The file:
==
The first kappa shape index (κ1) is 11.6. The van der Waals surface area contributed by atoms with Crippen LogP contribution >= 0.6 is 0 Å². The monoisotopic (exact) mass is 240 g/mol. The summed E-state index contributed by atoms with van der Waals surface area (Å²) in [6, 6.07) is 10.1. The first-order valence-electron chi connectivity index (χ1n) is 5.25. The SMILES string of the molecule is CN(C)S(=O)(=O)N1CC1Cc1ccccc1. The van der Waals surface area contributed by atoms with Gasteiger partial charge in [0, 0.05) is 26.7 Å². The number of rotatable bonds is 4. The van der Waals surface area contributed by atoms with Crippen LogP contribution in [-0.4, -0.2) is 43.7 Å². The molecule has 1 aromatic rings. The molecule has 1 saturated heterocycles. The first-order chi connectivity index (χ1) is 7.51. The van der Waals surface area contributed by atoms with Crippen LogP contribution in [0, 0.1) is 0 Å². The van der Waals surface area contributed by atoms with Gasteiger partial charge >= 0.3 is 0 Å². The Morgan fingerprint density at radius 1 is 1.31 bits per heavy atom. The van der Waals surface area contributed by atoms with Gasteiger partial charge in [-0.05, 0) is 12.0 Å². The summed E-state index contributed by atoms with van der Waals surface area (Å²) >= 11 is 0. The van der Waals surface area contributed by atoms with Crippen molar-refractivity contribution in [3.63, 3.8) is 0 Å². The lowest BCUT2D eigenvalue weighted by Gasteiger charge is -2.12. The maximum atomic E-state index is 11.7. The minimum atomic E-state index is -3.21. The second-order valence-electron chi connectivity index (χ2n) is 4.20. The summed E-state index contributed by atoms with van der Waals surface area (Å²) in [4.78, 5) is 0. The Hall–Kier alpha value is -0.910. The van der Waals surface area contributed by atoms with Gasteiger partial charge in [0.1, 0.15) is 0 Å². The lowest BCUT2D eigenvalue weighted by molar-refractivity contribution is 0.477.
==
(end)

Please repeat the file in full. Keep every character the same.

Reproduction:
The first kappa shape index (κ1) is 11.6. The van der Waals surface area contributed by atoms with Crippen LogP contribution >= 0.6 is 0 Å². The monoisotopic (exact) mass is 240 g/mol. The summed E-state index contributed by atoms with van der Waals surface area (Å²) in [6, 6.07) is 10.1. The first-order valence-electron chi connectivity index (χ1n) is 5.25. The SMILES string of the molecule is CN(C)S(=O)(=O)N1CC1Cc1ccccc1. The van der Waals surface area contributed by atoms with Gasteiger partial charge in [0, 0.05) is 26.7 Å². The number of rotatable bonds is 4. The van der Waals surface area contributed by atoms with Crippen LogP contribution in [-0.4, -0.2) is 43.7 Å². The molecule has 1 aromatic rings. The molecule has 1 saturated heterocycles. The first-order chi connectivity index (χ1) is 7.51. The van der Waals surface area contributed by atoms with Crippen LogP contribution in [0, 0.1) is 0 Å². The van der Waals surface area contributed by atoms with Gasteiger partial charge >= 0.3 is 0 Å². The Morgan fingerprint density at radius 1 is 1.31 bits per heavy atom. The van der Waals surface area contributed by atoms with Gasteiger partial charge in [-0.05, 0) is 12.0 Å². The summed E-state index contributed by atoms with van der Waals surface area (Å²) >= 11 is 0. The van der Waals surface area contributed by atoms with Crippen molar-refractivity contribution in [3.63, 3.8) is 0 Å². The lowest BCUT2D eigenvalue weighted by Gasteiger charge is -2.12. The maximum atomic E-state index is 11.7. The minimum atomic E-state index is -3.21. The second-order valence-electron chi connectivity index (χ2n) is 4.20. The summed E-state index contributed by atoms with van der Waals surface area (Å²) in [4.78, 5) is 0. The Hall–Kier alpha value is -0.910. The van der Waals surface area contributed by atoms with Gasteiger partial charge in [0.1, 0.15) is 0 Å². The lowest BCUT2D eigenvalue weighted by molar-refractivity contribution is 0.477.